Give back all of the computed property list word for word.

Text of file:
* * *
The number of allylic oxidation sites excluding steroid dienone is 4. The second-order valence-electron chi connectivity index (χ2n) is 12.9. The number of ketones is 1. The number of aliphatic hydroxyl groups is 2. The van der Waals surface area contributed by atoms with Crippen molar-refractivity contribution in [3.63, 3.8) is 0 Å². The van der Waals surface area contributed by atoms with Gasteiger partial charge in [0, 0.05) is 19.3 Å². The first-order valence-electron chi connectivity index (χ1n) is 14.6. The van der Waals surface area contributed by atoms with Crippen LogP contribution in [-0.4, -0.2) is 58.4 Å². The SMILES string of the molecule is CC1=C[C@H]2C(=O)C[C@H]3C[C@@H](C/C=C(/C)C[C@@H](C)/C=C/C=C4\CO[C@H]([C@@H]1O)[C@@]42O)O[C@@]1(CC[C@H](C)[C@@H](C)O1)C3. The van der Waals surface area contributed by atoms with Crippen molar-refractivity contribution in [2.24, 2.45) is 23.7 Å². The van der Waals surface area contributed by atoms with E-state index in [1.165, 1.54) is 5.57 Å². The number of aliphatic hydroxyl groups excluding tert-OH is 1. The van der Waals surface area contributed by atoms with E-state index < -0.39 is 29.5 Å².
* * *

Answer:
The number of allylic oxidation sites excluding steroid dienone is 4. The second-order valence-electron chi connectivity index (χ2n) is 12.9. The number of ketones is 1. The number of aliphatic hydroxyl groups is 2. The van der Waals surface area contributed by atoms with Crippen molar-refractivity contribution in [3.63, 3.8) is 0 Å². The van der Waals surface area contributed by atoms with Gasteiger partial charge in [0, 0.05) is 19.3 Å². The first-order valence-electron chi connectivity index (χ1n) is 14.6. The van der Waals surface area contributed by atoms with Crippen LogP contribution in [-0.4, -0.2) is 58.4 Å². The SMILES string of the molecule is CC1=C[C@H]2C(=O)C[C@H]3C[C@@H](C/C=C(/C)C[C@@H](C)/C=C/C=C4\CO[C@H]([C@@H]1O)[C@@]42O)O[C@@]1(CC[C@H](C)[C@@H](C)O1)C3. The van der Waals surface area contributed by atoms with Crippen molar-refractivity contribution in [2.24, 2.45) is 23.7 Å². The van der Waals surface area contributed by atoms with E-state index in [1.165, 1.54) is 5.57 Å². The number of aliphatic hydroxyl groups excluding tert-OH is 1. The van der Waals surface area contributed by atoms with E-state index < -0.39 is 29.5 Å².